Tom Gelson, principal at Middleboro, Mass.-based More Group, Inc., has the right recipe for taking in and utilizing the MSP service. As an integrator with storage and backup expertise, who has invested in the MSP space, he views the MSP addition to his business as the growth engine of the company.


 

 

 


Becoming a managed service provider

 Home: Introduction
 1: Is your company a good match for the MSP model?
 2: What are the benefits of providing managed services?
 3: What questions should you ask a potential MSP vendor?
 4: How should you price MSP offerings?
 5: How can you avoid failed MSP partnerships?


 

About the author::   
 
Paul Myerson
Paul Myerson is a senior channel analyst for the Enterprise Strategy Group. Paul has core competency in direct and indirect sales model efficiency, channel program management and business strategy required for successful vendor/partner success. Myerson comes to ESG from EMC where he played a key role in developing the company's channel business. Prior to joining EMC's channel business, Myerson ran EMC's southeast region direct sales operations. Highlights of his 12-year career with EMC include signing and managing EMC's first resellers as well as the company's largest worldwide partners. In particular, he was recognized for his unique approach to channel management -- strength he now applies to the industry at large. Myerson's charter at ESG is to run the channel practice and to aid ESG clients with their channel initiatives.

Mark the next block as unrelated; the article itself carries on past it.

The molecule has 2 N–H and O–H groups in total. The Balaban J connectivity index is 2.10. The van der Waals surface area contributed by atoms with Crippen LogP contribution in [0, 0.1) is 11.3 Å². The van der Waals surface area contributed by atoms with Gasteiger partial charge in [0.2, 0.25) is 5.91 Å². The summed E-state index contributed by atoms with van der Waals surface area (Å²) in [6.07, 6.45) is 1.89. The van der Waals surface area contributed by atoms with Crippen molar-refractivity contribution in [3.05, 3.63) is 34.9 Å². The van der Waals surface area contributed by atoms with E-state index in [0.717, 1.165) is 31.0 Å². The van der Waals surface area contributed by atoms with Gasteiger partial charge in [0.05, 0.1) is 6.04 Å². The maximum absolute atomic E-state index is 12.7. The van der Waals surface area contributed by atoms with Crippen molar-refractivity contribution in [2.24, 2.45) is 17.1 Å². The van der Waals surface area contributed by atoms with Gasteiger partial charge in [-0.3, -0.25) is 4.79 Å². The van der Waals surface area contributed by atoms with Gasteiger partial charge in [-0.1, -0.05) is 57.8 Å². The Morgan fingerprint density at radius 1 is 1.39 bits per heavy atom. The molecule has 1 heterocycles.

Paul is also a featured speaker at the Storage Channel Reseller Seminar, just for VARs, resellers, systems integrators and consultants. This free one-day seminar is taking place in Chicago, Toronto, New York City and San Francisco. Take a minute today to apply for this free seminar admission by calling Delegate Recruitment representative John Smith at 508-621-5535 or applying online.

Copyright 2007 TechTarget

This was first published in April 2007